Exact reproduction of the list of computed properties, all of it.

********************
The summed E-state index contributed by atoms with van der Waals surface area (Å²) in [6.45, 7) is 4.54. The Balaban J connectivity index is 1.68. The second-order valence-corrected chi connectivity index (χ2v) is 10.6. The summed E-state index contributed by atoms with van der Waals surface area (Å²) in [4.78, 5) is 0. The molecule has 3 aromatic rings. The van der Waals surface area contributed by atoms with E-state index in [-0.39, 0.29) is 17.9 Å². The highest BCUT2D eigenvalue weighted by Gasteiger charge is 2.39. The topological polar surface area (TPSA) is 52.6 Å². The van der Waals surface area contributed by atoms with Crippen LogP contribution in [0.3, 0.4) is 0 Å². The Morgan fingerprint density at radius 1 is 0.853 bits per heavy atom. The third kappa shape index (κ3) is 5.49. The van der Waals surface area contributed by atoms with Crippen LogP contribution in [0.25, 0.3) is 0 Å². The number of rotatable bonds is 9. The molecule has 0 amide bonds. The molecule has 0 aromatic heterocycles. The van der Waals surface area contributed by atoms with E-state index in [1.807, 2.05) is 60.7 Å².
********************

The summed E-state index contributed by atoms with van der Waals surface area (Å²) in [6.45, 7) is 4.54. The Balaban J connectivity index is 1.68. The second-order valence-corrected chi connectivity index (χ2v) is 10.6. The summed E-state index contributed by atoms with van der Waals surface area (Å²) in [4.78, 5) is 0. The molecule has 3 aromatic rings. The van der Waals surface area contributed by atoms with E-state index in [-0.39, 0.29) is 17.9 Å². The highest BCUT2D eigenvalue weighted by Gasteiger charge is 2.39. The topological polar surface area (TPSA) is 52.6 Å². The van der Waals surface area contributed by atoms with Crippen LogP contribution in [0.3, 0.4) is 0 Å². The Morgan fingerprint density at radius 1 is 0.853 bits per heavy atom. The third kappa shape index (κ3) is 5.49. The van der Waals surface area contributed by atoms with Crippen LogP contribution in [0.25, 0.3) is 0 Å². The number of rotatable bonds is 9. The molecule has 0 amide bonds. The molecule has 0 aromatic heterocycles. The van der Waals surface area contributed by atoms with E-state index in [1.807, 2.05) is 60.7 Å².